Research Highlights

Research Highlights
Get More From Cover Crops: Seed Early

Photo: Joseph L. Murphy

Part 1 of 2

By Laura Temple

Cover crops offer many benefits, like improving nutrient cycling, reducing erosion, suppressing weeds and increasing organic matter. But common cover crops practices often limit or slow the realization of those benefits.

“The mindset about cover crops needs to shift from just qualifying for cost-share payments to managing for maximum benefits for soil health and profitability,” says Ray Weil, Professor of Soil Sciences at the University of Maryland. “We are investigating cover crop management in corn-soybean production systems to help Maryland and all U.S. farmers get more value from them. With management adjustments, cover crops more effectively capture nutrients, protect water quality, reduce inputs and boost yields.”

Most Maryland acres have cover crops because of state conversation cost-share programs, well above the national average. Weil has been researching ways to improve cover cropping systems with support from the Maryland Soybean Board since 2017. His work shows that the standard practice of planting a single cover crop after harvest greatly limits potential benefits.

According to Weil’s research, giving cover crops a longer growing season can significantly increase their value. Stretching the growing season both by planting it sooner and terminating it later gives the crop more time to accomplish the benefits they offer. Part 1 of this series focuses on seeding cover crops sooner. Part 2 will explore terminating the crop later in the spring.

Photo: Joseph L. Murphy

Value of early cover crop seeding

A primary goal of cover crops in Maryland and surrounding states is to capture unused nutrients, especially nitrates, to prevent leaching to groundwater and eventually to the Chesapeake Bay. Weil says those nutrients move during the winter, so to keep them in fields, they need to be captured in the fall.

“A standard regional practice is to drill wheat or rye into a field in October or November after the soybeans or corn have been harvested,” Weil says. “By the holidays, fields may show a bit of green, but soil coverage is very low, and crop roots haven’t grown deep enough to truly clean up nitrates in the soil profile.”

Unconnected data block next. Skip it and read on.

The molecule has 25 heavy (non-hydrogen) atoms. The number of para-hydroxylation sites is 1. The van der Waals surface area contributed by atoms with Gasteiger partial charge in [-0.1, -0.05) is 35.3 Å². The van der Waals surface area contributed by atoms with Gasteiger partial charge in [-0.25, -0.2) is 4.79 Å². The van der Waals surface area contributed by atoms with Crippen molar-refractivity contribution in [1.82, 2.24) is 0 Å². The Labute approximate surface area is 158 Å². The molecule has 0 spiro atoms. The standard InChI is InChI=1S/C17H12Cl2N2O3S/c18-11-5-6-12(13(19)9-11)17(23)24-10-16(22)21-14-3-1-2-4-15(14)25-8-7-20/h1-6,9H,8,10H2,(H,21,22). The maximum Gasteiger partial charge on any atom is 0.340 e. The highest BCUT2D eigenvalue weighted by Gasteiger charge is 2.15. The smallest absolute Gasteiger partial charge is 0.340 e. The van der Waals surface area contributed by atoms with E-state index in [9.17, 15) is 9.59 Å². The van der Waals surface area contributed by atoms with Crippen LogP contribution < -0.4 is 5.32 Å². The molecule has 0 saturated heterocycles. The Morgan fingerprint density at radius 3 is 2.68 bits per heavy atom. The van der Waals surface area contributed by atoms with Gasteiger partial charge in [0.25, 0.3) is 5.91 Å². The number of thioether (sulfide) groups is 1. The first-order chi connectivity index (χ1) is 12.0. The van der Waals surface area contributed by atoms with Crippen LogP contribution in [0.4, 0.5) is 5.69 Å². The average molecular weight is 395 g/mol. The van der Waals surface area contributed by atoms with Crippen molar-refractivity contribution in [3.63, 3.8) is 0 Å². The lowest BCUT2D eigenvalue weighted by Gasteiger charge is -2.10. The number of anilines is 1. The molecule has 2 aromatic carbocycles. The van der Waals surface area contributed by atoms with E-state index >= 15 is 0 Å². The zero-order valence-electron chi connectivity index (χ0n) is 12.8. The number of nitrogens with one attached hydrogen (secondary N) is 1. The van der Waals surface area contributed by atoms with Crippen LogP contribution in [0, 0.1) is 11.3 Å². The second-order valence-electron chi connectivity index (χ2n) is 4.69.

He adds that following a corn crop, 200 to 300 pounds of unused nitrogen can be found in the top 5 to 7 feet of the soil profile. The nutrients in the deeper soil layers are the first to be lost due to leaching.

Giving cover crops an additional four to six weeks to grow in the fall allows their roots to go deep, taking up those nutrients. They stay on the farm for future crop use, instead washing away.

“Establishing cover crops earlier makes a big difference in nitrogen leaching,” Weil says. “Our measurements show nitrate levels of 30 to 50 parts per million in leaching water from fields with standard cover crops, compared to just 5 to 10 parts per million when cover crops are seeded earlier.”

That additional growing time also allows cover crops to produce more vegetative ground cover that protects against surface soil erosion.

Cover crops also provide organic matter to improve soil composition. When the cover has more time to grow, the amount of organic matter put back into the soil increases. According to Weil, as the early-seeded cover crop system gets going, over time fields will need less fertilizer to meet yield goals. 

Photo: Joseph L. Murphy

How does early seeding work?

Several management practices support earlier cover crop establishment. Weil notes that choosing at least some earlier-maturing soybean varieties and corn hybrids can spread risk and allow earlier harvest. 

However, his work has focused on interseeding cover crops into standing cash crops. He has investigated cover crop mixes and technology advances that ease logistics of planting cover crops before harvest. 

For early plantings, Weil recommends seeding a three-way cover crop mix with a grass, a legume and a brassica. For example, annual ryegrass or rye as a grass cleans up unused nitrogen fairly deep in the soil and recompenses growth in sprain. In the fall, a brassica like radish or rapeseed captures nutrients from even deeper soil layers and helps fix soil compaction, as well.